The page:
Legion Wargames publishes many games that specialize in and highlight conflicts that have lesser coverage within the hobby. You wont find a host of D-Day or Barbarossa games on their website (not that those aren’t great) but you’ll find lovingly crafted and unique games that will flesh out any historical war gaming collection. I had the opportunity to pick Randy Lein’s brain – the founder of Legion Wargames – and here’s what he had to say:

Alexander: Firstly, thanks for taking the time out of your schedule to answer some of our questions. Let’s begin with getting to know you a little. So who is Randy Lein?

Long story short, mid 50’s, gaming since 17, I grew up in Minnesota, was an Armored Crewman in the US Army from 1979 – 1983, lived in San Francisco for 14 years working as a Landscape Designer, and now live in Wisconsin with my wife of nearly 25 years.

Alexander: What’s a day in the life of Randy Lein like? Give us an insight into what it’s like to be the sole proprietor of a wargames company:


Being a sole proprietor is great, until you realize that you are a sole proprietor and everything is your job.  I have a day job that takes up some of my day, then there are the 5 acres and 3 horses that take up another chunk, and then the 1 dog takes a bit, then 1 wife takes another bit or twenty bits, and then what’s left I spend running LWG.   The time I do spend on the company includes a wide variety of tasks.  Some artwork, formatting of rules/charts, some development work, sourcing new designs, shipping customer and distributor orders, kitting of games, bookkeeping, everything that is the coordination of up to a half dozen vendors producing the various game components, responding to the various website chat rooms, answering designer questions, all of the website design and maintenance, etc.  It’s a lot of late nights and every weekend. Being less than a decade from full retirement I’m looking at this as an investment into the golden years when I’ll have more time, and with Legion Wargames providing a supplemental income, more money to enjoy those years.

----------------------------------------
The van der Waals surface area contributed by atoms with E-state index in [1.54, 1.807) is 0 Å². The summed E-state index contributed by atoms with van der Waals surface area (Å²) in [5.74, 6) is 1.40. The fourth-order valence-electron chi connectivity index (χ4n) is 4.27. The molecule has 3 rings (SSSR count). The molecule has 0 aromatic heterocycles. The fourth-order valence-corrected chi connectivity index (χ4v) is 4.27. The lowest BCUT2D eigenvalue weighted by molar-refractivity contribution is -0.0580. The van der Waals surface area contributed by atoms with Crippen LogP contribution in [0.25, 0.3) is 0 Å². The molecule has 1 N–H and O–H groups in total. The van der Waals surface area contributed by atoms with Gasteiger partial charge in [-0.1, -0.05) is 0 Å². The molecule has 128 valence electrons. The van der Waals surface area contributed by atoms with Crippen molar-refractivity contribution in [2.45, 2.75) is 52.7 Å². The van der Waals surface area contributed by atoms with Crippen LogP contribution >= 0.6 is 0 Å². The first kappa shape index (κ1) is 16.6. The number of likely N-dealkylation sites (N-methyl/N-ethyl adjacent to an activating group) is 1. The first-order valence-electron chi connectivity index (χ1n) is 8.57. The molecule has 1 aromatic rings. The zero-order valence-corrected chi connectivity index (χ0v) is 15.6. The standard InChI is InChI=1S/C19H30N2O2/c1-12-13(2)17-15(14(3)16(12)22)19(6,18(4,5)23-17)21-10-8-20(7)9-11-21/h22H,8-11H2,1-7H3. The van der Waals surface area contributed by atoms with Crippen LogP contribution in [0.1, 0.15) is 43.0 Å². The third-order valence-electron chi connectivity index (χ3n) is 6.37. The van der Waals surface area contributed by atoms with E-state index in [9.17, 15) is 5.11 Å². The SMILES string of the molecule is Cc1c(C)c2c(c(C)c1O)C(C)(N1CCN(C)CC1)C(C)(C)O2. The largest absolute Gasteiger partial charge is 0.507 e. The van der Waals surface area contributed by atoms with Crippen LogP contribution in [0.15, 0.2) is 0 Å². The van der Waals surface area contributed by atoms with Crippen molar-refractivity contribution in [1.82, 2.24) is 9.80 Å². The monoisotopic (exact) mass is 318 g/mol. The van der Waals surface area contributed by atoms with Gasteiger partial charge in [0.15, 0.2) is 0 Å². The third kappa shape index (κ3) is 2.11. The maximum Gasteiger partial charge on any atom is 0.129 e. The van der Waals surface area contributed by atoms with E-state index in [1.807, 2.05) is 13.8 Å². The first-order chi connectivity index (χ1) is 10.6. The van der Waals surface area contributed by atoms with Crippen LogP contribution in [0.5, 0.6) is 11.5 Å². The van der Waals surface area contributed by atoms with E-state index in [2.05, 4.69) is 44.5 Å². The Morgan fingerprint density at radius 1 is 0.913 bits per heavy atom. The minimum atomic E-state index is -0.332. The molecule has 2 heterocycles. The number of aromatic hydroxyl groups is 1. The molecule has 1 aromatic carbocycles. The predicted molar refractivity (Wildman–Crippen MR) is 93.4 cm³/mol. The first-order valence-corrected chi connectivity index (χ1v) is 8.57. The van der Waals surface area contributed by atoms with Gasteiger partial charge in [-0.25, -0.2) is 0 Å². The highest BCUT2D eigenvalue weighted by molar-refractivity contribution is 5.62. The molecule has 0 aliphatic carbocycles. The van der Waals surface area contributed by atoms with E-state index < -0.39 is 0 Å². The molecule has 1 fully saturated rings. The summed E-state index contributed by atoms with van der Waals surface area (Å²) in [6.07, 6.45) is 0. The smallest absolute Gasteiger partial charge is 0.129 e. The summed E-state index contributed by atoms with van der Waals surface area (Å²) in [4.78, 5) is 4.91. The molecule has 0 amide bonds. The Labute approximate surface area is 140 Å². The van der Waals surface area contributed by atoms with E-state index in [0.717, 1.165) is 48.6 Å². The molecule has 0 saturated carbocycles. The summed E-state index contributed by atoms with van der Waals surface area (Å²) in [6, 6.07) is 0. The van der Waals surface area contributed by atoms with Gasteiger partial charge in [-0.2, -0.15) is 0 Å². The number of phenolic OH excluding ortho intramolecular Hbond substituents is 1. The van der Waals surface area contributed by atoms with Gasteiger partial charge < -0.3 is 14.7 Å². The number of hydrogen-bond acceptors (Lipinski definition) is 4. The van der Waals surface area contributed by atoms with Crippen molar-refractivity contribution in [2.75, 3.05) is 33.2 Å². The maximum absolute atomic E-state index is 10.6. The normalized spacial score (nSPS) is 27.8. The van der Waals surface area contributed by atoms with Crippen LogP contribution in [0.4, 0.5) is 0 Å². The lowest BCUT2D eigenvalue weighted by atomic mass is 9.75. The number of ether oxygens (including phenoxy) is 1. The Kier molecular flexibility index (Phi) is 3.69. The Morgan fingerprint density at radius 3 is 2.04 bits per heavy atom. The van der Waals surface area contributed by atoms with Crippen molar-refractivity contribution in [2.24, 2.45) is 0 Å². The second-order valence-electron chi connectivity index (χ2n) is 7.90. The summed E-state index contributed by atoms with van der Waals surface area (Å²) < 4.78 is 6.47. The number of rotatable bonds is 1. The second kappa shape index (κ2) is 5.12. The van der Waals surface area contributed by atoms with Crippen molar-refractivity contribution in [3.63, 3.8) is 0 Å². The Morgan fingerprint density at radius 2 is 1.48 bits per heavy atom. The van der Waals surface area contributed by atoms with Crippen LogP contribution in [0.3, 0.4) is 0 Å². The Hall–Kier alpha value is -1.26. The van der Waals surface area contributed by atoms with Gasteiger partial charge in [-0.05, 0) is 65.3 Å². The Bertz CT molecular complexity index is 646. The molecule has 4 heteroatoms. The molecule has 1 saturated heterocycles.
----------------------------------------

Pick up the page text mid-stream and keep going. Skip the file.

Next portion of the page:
Alexander: Legion Wargames specializes in some of the lesser known conflicts from history, talk us through the story of the founding of LWG and how you came to champion these less remembered parts of history: